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Looking for Handle Remod Tips and Material Resources

Discussion in 'Himalayan Imports' started by MrMike, Aug 11, 2011.

  1. roninsgrips

    roninsgrips

    217
    Nov 19, 2011
    MrMike, you are gifted!

    I'm new to the forum so I read this for the first time. Are you still looking for Devcon epoxies? I'd recommend the industrial versions as they have a lot of different formulations plus they tell you about their qualities. A lot of epoxies will withstand up to 300-400F before they "let go" though they may start to soften earlier. One thing to consider is their ability to with stand shock and not "sugar". Cheap consumer epoxies often are the bottom of the barrel in terms of quality - they may look and smell like epoxy but the similarities end there. When you say "epoxy" it is a very general vague term and getting the right one for the mission at hand takes some reading. If the epoxy is too cheap other than to provide some vague PSI statistic, I'd recommend avoiding it.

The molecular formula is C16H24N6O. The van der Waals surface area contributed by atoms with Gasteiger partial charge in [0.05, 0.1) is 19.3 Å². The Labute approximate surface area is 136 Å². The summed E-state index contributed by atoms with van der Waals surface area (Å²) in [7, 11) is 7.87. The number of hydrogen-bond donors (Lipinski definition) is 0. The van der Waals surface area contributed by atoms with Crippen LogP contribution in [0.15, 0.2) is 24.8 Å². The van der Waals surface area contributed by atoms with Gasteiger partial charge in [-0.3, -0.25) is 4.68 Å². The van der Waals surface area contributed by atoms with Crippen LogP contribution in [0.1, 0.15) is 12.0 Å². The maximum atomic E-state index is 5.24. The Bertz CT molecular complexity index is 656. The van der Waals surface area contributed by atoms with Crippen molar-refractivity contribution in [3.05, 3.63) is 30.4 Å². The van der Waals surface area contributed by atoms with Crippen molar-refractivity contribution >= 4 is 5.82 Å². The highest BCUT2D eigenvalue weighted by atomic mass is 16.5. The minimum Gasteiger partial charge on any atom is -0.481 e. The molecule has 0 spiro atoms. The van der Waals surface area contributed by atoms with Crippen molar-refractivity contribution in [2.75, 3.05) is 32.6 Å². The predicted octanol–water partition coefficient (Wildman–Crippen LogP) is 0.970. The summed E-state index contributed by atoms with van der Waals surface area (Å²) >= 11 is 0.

I've used Brownell's Acraglass for a number of projects involving firearms and it seems very durable. I know they did a lot of homework before they settled on whatever it is they use and you pay for it.

    In terms of DevCon, here's the manufacturer's site: http://www.devcon.com/products/products.cfm?brand=Devcon&cat=Epoxies and I am just listing this as an FYI.

    Most of my experience is with their metal repair products and I use their plastic steel and aluminum putties and liquid a fair amount. A lot of guys will use one of these to bed rifles because they withstand shock very well.
    http://www.devcon.com/products/products.cfm?brand=Devcon&family=Plastic SteelĀ® Liquid (B)

    In terms of surface prep, rough and clean are better. A liquid epoxy will soak into the wood pores pretty well from what I have seen. I am assuming the tang is rough and/or has holes. If you hit it with 60 grit sandpaper that will help with bonding. In terms of clean, use acetone or brake cleaner - you want to make sure all grease and oils are gone including from your hand.

    Now, you can buy this stuff relatively inexpensively from industrial supply houses like Enco, MSC, etc.